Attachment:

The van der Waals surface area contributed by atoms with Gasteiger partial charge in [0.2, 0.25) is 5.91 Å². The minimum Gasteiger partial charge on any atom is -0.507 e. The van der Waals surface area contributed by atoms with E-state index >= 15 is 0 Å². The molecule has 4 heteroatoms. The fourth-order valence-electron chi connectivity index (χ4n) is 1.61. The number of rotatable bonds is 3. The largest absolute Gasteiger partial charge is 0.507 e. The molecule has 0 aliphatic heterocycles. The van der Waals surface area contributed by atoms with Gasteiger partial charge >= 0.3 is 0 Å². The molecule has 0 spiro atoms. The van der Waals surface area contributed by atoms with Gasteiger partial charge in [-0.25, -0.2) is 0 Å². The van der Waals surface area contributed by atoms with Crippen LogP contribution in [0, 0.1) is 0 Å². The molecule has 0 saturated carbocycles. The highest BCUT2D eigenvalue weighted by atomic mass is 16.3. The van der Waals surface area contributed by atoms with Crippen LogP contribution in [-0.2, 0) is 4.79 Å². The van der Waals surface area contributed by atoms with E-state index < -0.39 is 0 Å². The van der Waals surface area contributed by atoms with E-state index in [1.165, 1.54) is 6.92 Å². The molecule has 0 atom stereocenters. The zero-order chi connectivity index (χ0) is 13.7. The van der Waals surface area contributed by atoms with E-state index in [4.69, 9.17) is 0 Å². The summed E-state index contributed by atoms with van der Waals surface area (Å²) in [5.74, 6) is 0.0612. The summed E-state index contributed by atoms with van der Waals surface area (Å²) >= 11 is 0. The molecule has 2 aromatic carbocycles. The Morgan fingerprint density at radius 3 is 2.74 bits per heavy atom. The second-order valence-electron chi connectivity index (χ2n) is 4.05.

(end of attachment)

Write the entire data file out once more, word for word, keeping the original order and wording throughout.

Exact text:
The van der Waals surface area contributed by atoms with Gasteiger partial charge in [0.2, 0.25) is 5.91 Å². The minimum Gasteiger partial charge on any atom is -0.507 e. The van der Waals surface area contributed by atoms with E-state index >= 15 is 0 Å². The molecule has 4 heteroatoms. The fourth-order valence-electron chi connectivity index (χ4n) is 1.61. The number of rotatable bonds is 3. The largest absolute Gasteiger partial charge is 0.507 e. The molecule has 0 aliphatic heterocycles. The van der Waals surface area contributed by atoms with Gasteiger partial charge >= 0.3 is 0 Å². The molecule has 0 spiro atoms. The van der Waals surface area contributed by atoms with Gasteiger partial charge in [-0.25, -0.2) is 0 Å². The van der Waals surface area contributed by atoms with Crippen LogP contribution in [0, 0.1) is 0 Å². The molecule has 0 saturated carbocycles. The highest BCUT2D eigenvalue weighted by atomic mass is 16.3. The van der Waals surface area contributed by atoms with Crippen LogP contribution in [-0.2, 0) is 4.79 Å². The van der Waals surface area contributed by atoms with E-state index < -0.39 is 0 Å². The van der Waals surface area contributed by atoms with E-state index in [1.165, 1.54) is 6.92 Å². The molecule has 0 atom stereocenters. The zero-order chi connectivity index (χ0) is 13.7. The van der Waals surface area contributed by atoms with E-state index in [4.69, 9.17) is 0 Å². The summed E-state index contributed by atoms with van der Waals surface area (Å²) in [5.74, 6) is 0.0612. The summed E-state index contributed by atoms with van der Waals surface area (Å²) >= 11 is 0. The molecule has 2 aromatic carbocycles. The Morgan fingerprint density at radius 3 is 2.74 bits per heavy atom. The second-order valence-electron chi connectivity index (χ2n) is 4.05.